Ramble On: After the Water
I lived in New York City for eight years. On that big, bad day last year, I was in bed with my then-girlfriend when her mother called to make sure we were safe. I looked out my window and saw the skyline bleeding smoke. We grabbed my dog and my camera and walked to the nearby Brooklyn waterfront, arriving just in time to see the second collapse. I somehow snapped ten pictures. Flip through them, and you're watching a ten-frame flip-book movie of the most documented event in history.
During the following days, I was surprised by my lack of desire to visit the city's newest graveyard, still fresh with bodies and alive with rescue hopes. I could've secured press credentials and walked in the front door, or I could've snuck in through a back-alley route that a friend had sussed out. I did neither. Instead, I did what most everyone else did: I sat at my local bar with as many people as possible, toasted the dead, and exchanged stories of those gone missing.
All this time, I thought I was still a ghoul. In my younger days, I was an avid voyeur of degradation and violence. I'd solicit the most vicious video footage from acquaintances around the world who trafficked in that sort of stuff. I'd slow down to get a better look at the car wreck. I'd curse myself for not having my camera when I'd stumble across a building on fire or the aftermath of a crime. These were not journalistic impulses.
One year ago, I began to suspect that something inside me had changed. When the floods hit Prague, I was convinced. When the waters swept in and familiar buildings once again suffered terrible indignities, I declined to act as a voyeur. Pretending to have a journalist's drive would've been self-deception conveniently constructed to justify necro-tourism. Several of my peers hit the streets and came back with photographs that speak nothing of the victims' pain. Their mawkish snapshots belittle the tragedy.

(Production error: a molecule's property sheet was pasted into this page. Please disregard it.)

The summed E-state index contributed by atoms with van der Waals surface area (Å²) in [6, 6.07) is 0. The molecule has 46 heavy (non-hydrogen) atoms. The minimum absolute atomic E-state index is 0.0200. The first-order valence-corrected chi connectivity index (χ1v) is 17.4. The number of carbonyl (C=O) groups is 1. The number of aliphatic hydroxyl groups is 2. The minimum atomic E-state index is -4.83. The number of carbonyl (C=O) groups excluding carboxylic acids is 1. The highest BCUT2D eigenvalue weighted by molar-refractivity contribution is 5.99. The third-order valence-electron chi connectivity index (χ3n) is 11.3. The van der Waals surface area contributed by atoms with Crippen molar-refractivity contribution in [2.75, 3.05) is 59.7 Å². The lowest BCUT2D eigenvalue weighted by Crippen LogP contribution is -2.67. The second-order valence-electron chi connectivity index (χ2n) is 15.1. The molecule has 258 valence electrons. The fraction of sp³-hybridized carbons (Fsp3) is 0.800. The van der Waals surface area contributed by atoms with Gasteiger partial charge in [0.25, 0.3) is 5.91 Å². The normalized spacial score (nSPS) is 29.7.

I visited downtown Manhattan three months after the fact, when I was ready to pay my respects to my home. Last week, it was time to pay my respects to my adopted home by walking through Prague's hardest-hit neighborhood, Karl'n.
Start your trip at the Lipanska tram stop in Ziskov. Walk down the stairs at the red railing onto Chlumova. Walk down four blocks to the Karlin tunnel which takes you under Vitkov Hill, famous for the largest equestrian statue in the world as well as the mausoleum containing the remains of three Communist presidents and the Tomb of the Unknown Solider. (The future use of the mausoleum is currently the subject of debate between city planning types.) Elsewhere in the hill is an underground complex that once served as a secret police interrogation center and beer hall. On occasion, informal invite-only parties are still held inside.
The one-kilometer tunnel is crypt-cold and there's surprisingly little graffiti inside, though you can find a few interesting tags, including what might be the sole surviving body outline sprayed on the ground. Emerge on Thamova, where the cobblestones are still covered by mud carried in from the lands south of Prague. To your immediate right, pay your respects to The Black Cat, a great basement bar and music club destroyed by the flood.
Turn right onto Pernerova. Pass the disused factories with windows waiting to be broken by late-night snowballs. Feel free to engage in a little urban spelunking. Three months ago, you may have encountered an errant worker or security guard. Not so these days. If, like me, you grew up with construction sites for playgrounds, exploring these empty buildings will bring back that childhood thrill of setting foot on forbidden ground.